Week 40 Blog- CoQ10
First off, let us define a coenzyme. A coenzyme is an organic (carbon based) non-protein compound that binds with an enzyme to catalyze- to modify, increase the rate of or transform- (spark) a reaction. A coenzyme cannot function alone, but can be reused several times when paired with an enzyme. Enzymes- are proteins that help speed up metabolism, or the chemical reactions in our bodies. They build some substances and break others down. All living things have enzymes. Our bodies naturally produce enzymes but can be manufactured by products and food. So, the coenzyme sparks the enzyme to work. Most coenzymes are vitamins or derived from vitamins. Without coenzymes, enzymes cannot spark reactions effectively. In fact, the enzyme may not function at all. If this happens, then an organism will have difficulty sustaining life. Such a small thing has a huge role in our health! Now, with that background information- we can look into coenzyme Q10.
What is it?
Coenzyme Q10 was first identified in 1957. The "Q10" refers to the chemical make-up of the substance. Coenzyme Q10 (CoQ10) is a natural antioxidant synthesized by the body. It comes in two forms: ubiquinol, the active antioxidant form, and ubiquinone, the oxidized form, which the body partially converts to ubiquinol. Coenzyme Q10 is vital in the chain of metabolic chemical reactions that generate energy within cells. Your cells use CoQ10 for growth and maintenance. CoQ10 acts as a carrier in our cells to assist in oxygen utilization. It also assists enzymes in the mitochondria. This allows the production of energy in a cycle referred to as the Krebs Cycle, and hints at why the mitochondria are the “powerhouse of the cell.” Remember High School biology? The Turner boys loved repeating- the mitochondria is the powerhouse of the cell! Coenzyme Q10 is found in every cell of the body, but is present in higher concentrations in organs with higher energy requirements such as the kidneys, liver, pancreas and heart. It has a key role in oxygen utilization and energy production, especially in heart muscle cells.
Why is CoQ10 needed?
1- Heart health- The main reason we hear about coenzyme Q10 is in heart health. It assists in maintaining the normal oxidative state of LDL cholesterol, helps assure circulatory health, and supports optimal functioning of the heart muscle. CoQ10 may also help support the health of vessel walls.
CoQ10 has been shown to improve symptoms of congestive heart failure. Although findings are mixed, CoQ10 might help reduce blood pressure. Some research also suggests that when combined with other nutrients, CoQ10 might aid recovery in people who've had bypass and heart valve surgeries. https://www.mayoclinic.org/drugs-supplements-coenzyme-q10/art-20362602
In the Current Atherosclerosis Review research titled Recent Developments in the Role of Coenzyme Q10 for Coronary Heart Disease: A Systematic Review the research concluded the trial found that “CoQ10 supplementation in patients with heart failure not only improved functional capacity, but also significantly reduced cardiovascular events and mortality.” https://pubmed.ncbi.nlm.nih.gov/29766349/ Studies on CoQ10 are mixed as usual. Some studies say that CoQ10 has no clear effect on how much blood the heart was able to pump but those who supplemented CoQ10 had lower risk of death and increased exercise capacity. There is evidence that CoQ10 may reduce the risk of some complications of heart surgery. After damage is done, CoQ10 will not reverse the damage in your heart but overall, those who took CoQ10 supplements suffered fewer heart problems than those who took a placebo. Those who added the supplements reduced oxidative stress, boosted energy levels and improved heart health and function.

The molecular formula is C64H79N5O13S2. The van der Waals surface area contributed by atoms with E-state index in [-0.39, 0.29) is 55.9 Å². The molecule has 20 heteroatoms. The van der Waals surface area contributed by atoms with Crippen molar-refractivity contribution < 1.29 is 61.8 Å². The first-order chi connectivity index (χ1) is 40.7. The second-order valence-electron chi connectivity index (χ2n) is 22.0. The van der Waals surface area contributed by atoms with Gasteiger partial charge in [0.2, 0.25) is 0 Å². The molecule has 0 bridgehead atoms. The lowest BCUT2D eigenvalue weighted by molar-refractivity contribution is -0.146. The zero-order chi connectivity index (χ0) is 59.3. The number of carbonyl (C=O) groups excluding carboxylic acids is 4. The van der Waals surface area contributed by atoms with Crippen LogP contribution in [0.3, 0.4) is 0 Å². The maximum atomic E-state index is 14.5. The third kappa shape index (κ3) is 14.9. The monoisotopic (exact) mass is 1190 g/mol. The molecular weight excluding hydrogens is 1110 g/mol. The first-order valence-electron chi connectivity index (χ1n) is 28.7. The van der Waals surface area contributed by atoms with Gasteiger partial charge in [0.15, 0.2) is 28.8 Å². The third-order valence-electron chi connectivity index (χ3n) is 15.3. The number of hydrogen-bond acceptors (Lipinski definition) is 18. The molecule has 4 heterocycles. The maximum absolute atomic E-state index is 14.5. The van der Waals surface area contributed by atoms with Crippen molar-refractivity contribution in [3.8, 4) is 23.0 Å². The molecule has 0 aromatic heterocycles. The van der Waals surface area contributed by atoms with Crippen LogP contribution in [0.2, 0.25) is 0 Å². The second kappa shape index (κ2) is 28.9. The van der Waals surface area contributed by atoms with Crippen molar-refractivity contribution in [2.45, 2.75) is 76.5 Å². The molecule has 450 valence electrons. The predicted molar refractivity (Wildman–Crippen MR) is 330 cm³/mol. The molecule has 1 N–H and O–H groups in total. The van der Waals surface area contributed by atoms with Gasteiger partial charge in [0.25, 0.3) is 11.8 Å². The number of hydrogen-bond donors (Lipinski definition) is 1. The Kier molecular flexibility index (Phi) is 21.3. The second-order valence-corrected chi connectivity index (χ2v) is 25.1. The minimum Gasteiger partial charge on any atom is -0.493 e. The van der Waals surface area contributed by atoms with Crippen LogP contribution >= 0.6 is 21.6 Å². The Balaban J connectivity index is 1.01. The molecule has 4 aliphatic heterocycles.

2- Diabetes- Some research suggests that CoQ10 may help reduce low-density lipoprotein (LDL) cholesterol and total cholesterol levels in people with diabetes, lowering their risk of heart disease. When the body doesn’t produce sufficient CoQ10, oxidative stress can cause mitochondrial functions to behave abnormally. It can lead to insulin resistance which can cause diabetes. Studies are inconclusive but hopeful in future larger studies to see if coQ10 as a potent antioxidant will scavenge excessive reactive oxygen species and provide protection to cells, especially mitochondria from oxidative damage. If that would happen, restoration of CoQ10 level among patients with T2DM by supplementation of CoQ10 could potentially decrease oxidative stress, preserve mitochondrial function, and eventually lead to improvement of glycemic control. https://www.ncbi.nlm.nih.gov/pmc/articles/PMC4939545/
3- improve physical performance- Athletes, bodybuilders and physically active people often become tired very quickly and their performance is impacted. Studies have shown a decrease in oxidative stress among people supplemented with a daily dose of 1200mg CoQ10 for sixty days. When there is a decrease in oxidative stress, muscles function better, and energy levels increase. As you improve your supply of energy, it will enhance your performance during exercise. The result- more endurance power and less fatigue.